The first three mentioned are legally protected through approval of applications to public authorities, while the last two are protected inherently – partly through legislation and partly through specific behavior from the owner.
Copyright arises when a work is created, while patent rights arise through registration where the right is obtained through application and evaluation of whether the requirements are met.
IPR primarily encompasses legal rules that grant exclusive rights to the results of intellectual and creative activities, as well as trademarks. Both patent law and copyright law provide such exclusive rights.
The intellectual property laws do not provide answers to all issues that arise. Many questions must be resolved based on general contract law. This means that agreements are made between the relevant parties to clarify certain questions.
4.2. Copyrighted Works
A copyrighted work is a result of creative effort, and it refers to literary, scientific, or artistic works of any kind and regardless of expression or form.
Copyright protects the form of the work (e.g., the description of a technical solution/appearance of a device) and not underlying ideas, knowledge, methods, or economic/practical assistance. Protection of a copyrighted work arises with its creation. The work must meet the requirements for originality for it to be protected under copyright rules. This means that the work must be new and original and express an individual creative effort.
Copyright grants exclusive rights to reproduction and public disclosure, with the limitations specified in the Copyright Act. In addition, the creator of the work has moral rights (the right to be attributed and the right to integrity) that the creator cannot waive.
Copyright lasts for the lifetime of the creator and 70 years after the end of their death year.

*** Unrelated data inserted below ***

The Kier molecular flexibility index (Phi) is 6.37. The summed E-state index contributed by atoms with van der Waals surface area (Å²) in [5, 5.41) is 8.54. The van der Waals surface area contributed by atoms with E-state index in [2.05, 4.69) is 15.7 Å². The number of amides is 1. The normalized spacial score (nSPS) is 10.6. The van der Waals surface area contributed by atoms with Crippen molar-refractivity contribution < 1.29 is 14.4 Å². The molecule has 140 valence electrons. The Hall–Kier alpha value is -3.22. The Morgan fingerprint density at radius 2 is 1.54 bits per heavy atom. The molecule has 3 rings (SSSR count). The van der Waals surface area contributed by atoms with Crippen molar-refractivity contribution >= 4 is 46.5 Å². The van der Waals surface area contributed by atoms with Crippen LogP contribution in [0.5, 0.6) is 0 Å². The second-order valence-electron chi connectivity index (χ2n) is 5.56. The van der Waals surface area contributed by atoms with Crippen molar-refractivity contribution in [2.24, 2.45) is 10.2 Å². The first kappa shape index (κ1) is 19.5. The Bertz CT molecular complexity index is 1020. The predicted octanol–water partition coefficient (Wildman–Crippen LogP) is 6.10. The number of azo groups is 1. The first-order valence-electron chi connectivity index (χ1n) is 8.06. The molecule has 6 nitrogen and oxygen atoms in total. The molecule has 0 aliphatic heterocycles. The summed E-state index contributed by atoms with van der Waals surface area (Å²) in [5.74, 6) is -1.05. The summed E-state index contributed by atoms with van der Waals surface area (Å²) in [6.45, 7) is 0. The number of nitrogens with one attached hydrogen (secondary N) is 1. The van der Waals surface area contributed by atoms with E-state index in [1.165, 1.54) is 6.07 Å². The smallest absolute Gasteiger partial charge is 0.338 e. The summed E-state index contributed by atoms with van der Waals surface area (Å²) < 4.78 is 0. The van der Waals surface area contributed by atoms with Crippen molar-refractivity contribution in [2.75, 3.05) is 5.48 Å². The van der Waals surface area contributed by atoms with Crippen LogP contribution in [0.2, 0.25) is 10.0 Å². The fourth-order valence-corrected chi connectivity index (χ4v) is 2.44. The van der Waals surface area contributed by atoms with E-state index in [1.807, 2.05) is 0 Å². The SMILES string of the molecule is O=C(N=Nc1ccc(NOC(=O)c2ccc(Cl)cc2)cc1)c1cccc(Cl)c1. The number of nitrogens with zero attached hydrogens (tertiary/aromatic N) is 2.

There are also various agreements that regulate how one can dispose of a copyrighted work created by another person.
Universities have an agreement with Kopinor. The agreement, for example, grants teachers at the university the right to make copies of a certain number of pages within the limits of the agreement and distribute them to their students.
An invention describes a practical solution to a problem, where the solution has technical character, technical effect, is reproducible, and can be industrially exploited (in a broad sense).
The right to control inventions and intellectual works lies with the inventor or the creator of the intellectual work.
The patent legislation sets out the conditions for granting a patent, the legal effects of having a patent granted, the actions that can only be carried out with the consent of the patent holder, and the extent of patent protection.
For an invention to be patentable, it must be capable of industrial application, be new, involve an inventive step, and not fall within subject matter that is excluded from patentability according to the patent law.
To obtain a patent, an application must be made to the Norwegian Industrial Property Office (Patentstyret), which evaluates whether the conditions for obtaining a patent are met. In the patent application, it is important to write in a way that protects what the inventor wants to protect (expert help may be needed).
Granting a patent gives the inventor or the person to whom the inventor has transferred their rights the exclusive right to exploit the invention commercially. This includes production, marketing, sales, use, licensing, and import. The exclusive right does not cover private use, others' research (experiments concerning the invention itself), and in certain cases the compounding of a pharmaceutical at a pharmacy.
Patent rights are essentially prohibitive rights, as no one other than the patent holder can exploit the invention without their consent. However, it should be noted that the grant of a patent itself does not give the patent holder the right to exploit the invention, as there may be other factors that can hinder exploitation – prohibitions under other legislation, the need for special authorization (e.g., pharmaceuticals), or dependence on other patents (e.g., requiring consent from patent holders for exploitation).
The exclusive right does not apply to "experimental use relating to the invention" – investigations aimed at clarifying the workings and effects of the invention, trials aimed at finding new applications, etc. However, the exception does not cover the use of patented substances, instruments, etc. in connection with other experiments.